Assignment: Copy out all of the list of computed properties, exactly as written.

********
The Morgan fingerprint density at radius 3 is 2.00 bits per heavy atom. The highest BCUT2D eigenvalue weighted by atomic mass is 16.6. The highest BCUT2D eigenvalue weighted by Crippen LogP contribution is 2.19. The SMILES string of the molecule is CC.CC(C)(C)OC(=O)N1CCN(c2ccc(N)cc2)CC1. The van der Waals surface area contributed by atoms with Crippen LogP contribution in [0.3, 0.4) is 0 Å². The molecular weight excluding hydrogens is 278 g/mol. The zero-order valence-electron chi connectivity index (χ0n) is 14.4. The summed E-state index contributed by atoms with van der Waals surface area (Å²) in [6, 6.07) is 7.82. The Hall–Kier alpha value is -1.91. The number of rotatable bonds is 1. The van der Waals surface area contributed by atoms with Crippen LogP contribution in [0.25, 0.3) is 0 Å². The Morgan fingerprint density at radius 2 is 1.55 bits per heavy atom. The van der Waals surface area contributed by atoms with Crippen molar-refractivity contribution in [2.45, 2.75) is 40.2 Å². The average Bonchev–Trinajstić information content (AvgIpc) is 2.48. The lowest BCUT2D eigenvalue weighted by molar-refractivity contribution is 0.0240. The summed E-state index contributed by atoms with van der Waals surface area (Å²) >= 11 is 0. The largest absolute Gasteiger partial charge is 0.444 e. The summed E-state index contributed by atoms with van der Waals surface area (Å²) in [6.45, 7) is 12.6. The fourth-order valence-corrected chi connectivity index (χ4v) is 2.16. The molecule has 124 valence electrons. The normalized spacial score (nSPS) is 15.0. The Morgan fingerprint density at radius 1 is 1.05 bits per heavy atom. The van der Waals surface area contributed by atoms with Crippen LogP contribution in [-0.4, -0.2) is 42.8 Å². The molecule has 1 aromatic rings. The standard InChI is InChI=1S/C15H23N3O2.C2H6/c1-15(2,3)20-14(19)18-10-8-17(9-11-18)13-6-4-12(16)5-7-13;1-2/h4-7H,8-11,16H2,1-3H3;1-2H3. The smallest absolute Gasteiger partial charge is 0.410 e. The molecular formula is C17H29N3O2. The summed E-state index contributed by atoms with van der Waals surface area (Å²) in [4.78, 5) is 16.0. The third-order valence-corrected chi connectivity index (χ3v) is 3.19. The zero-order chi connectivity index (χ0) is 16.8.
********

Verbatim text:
The Morgan fingerprint density at radius 3 is 2.00 bits per heavy atom. The highest BCUT2D eigenvalue weighted by atomic mass is 16.6. The highest BCUT2D eigenvalue weighted by Crippen LogP contribution is 2.19. The SMILES string of the molecule is CC.CC(C)(C)OC(=O)N1CCN(c2ccc(N)cc2)CC1. The van der Waals surface area contributed by atoms with Crippen LogP contribution in [0.3, 0.4) is 0 Å². The molecular weight excluding hydrogens is 278 g/mol. The zero-order valence-electron chi connectivity index (χ0n) is 14.4. The summed E-state index contributed by atoms with van der Waals surface area (Å²) in [6, 6.07) is 7.82. The Hall–Kier alpha value is -1.91. The number of rotatable bonds is 1. The van der Waals surface area contributed by atoms with Crippen LogP contribution in [0.25, 0.3) is 0 Å². The Morgan fingerprint density at radius 2 is 1.55 bits per heavy atom. The van der Waals surface area contributed by atoms with Crippen molar-refractivity contribution in [2.45, 2.75) is 40.2 Å². The average Bonchev–Trinajstić information content (AvgIpc) is 2.48. The lowest BCUT2D eigenvalue weighted by molar-refractivity contribution is 0.0240. The summed E-state index contributed by atoms with van der Waals surface area (Å²) >= 11 is 0. The largest absolute Gasteiger partial charge is 0.444 e. The summed E-state index contributed by atoms with van der Waals surface area (Å²) in [6.45, 7) is 12.6. The fourth-order valence-corrected chi connectivity index (χ4v) is 2.16. The molecule has 124 valence electrons. The normalized spacial score (nSPS) is 15.0. The Morgan fingerprint density at radius 1 is 1.05 bits per heavy atom. The van der Waals surface area contributed by atoms with Crippen LogP contribution in [-0.4, -0.2) is 42.8 Å². The molecule has 1 aromatic rings. The standard InChI is InChI=1S/C15H23N3O2.C2H6/c1-15(2,3)20-14(19)18-10-8-17(9-11-18)13-6-4-12(16)5-7-13;1-2/h4-7H,8-11,16H2,1-3H3;1-2H3. The smallest absolute Gasteiger partial charge is 0.410 e. The molecular formula is C17H29N3O2. The summed E-state index contributed by atoms with van der Waals surface area (Å²) in [4.78, 5) is 16.0. The third-order valence-corrected chi connectivity index (χ3v) is 3.19. The zero-order chi connectivity index (χ0) is 16.8.